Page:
Articles

The Newer Context of Civil Liberties

In democracy, human rights on December 5, 2009 by Gautam Tagged: , ,

A colleague recently asked me to start looking at civil liberties from a standpoint that was not restricted to the State-Individual paradigm of liberties. This was something I considered and kept away for a while before I actually stumble onto a context that would relate to such a situation. An article by Ilya Somin here helped me think on these lines.

Ilya Somin is of the opinion that nationalism/patriotism is one of the greatest evils of modern politics, second only Communism. My agreements with her opinion on Communism notwithstanding, I’ll explain why her take on nationalism is very seriously flawed. For this purpose, I will refrain from borrowing from continuing dialogue between the author and Jonah Godlberg in the National Review.

The author has held nationalism responsible for Repression, Mass murder and a few less colorful things like prejudice against cross-market capitalism. This is probably the State-Individual paradigm that I was asked to look beyond.

The point is therefore that while State actors maybe held responsible for restrictions on civil liberties in most situations, after a point- and as regards a particular set of civil liberties- we absolutely have to look beyond the ‘State’ to understand Rights. Gender inequality and racism for example impose very significant curbs – though veiled, on one’s civil liberties even though most State practices specifically prohibit it. Gender inequality permeates into a very long history of subordination and oppression that, even though proscribed by the State, continues to affect us, and ironically this prejudice ends up getting reflected through State institutions. The issue then is not so much against the State. Go one step further and extrapolate the relationship between the individual and the State; one would notice that the greatest violations of civil liberties have been perpetrated by Autocratic State Actors. That the State is sometimes responsible for curbing civil liberties is true, but after a point – since the modern political framework prescribes democracies- it is not really the State that is the enemy.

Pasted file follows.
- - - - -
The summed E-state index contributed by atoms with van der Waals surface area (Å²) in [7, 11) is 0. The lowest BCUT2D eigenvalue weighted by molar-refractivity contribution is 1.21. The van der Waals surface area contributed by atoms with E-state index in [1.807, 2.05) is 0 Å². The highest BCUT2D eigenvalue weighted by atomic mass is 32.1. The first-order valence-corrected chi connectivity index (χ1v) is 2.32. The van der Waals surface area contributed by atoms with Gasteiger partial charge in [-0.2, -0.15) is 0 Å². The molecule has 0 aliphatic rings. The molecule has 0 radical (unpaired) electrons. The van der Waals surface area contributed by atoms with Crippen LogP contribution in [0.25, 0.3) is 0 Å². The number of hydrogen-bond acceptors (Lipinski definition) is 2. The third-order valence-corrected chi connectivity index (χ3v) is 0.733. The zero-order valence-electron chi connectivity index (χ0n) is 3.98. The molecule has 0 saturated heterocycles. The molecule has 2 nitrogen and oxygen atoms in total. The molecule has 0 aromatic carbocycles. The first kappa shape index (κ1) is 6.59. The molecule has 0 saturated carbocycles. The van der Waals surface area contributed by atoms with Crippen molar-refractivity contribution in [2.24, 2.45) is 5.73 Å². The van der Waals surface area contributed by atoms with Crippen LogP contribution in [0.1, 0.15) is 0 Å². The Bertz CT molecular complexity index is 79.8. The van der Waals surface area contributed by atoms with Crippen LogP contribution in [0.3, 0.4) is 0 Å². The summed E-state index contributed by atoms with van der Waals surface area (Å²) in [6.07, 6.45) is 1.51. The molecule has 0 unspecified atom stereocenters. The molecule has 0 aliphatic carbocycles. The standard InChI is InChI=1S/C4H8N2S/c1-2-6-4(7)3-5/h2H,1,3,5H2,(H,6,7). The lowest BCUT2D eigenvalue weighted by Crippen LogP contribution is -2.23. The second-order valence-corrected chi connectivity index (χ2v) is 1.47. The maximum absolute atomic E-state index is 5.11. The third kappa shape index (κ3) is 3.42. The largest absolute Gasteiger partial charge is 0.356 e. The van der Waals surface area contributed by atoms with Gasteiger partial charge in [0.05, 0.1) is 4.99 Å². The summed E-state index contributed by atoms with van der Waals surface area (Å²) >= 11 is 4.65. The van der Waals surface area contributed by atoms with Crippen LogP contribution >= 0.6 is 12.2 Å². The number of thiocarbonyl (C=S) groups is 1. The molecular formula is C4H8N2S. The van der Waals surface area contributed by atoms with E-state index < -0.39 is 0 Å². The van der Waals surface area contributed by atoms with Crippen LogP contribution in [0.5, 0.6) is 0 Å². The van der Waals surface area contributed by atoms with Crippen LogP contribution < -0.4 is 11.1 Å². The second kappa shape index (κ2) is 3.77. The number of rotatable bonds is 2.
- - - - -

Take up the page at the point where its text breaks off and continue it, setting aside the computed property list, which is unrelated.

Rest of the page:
While Mr.Somin’s views were put forth in a different context altogether, her references to the Nazis and Fascist regimes, especially her remark on the ‘modern political scenario’ made me go a step further in understanding what this dear friend advised me of.

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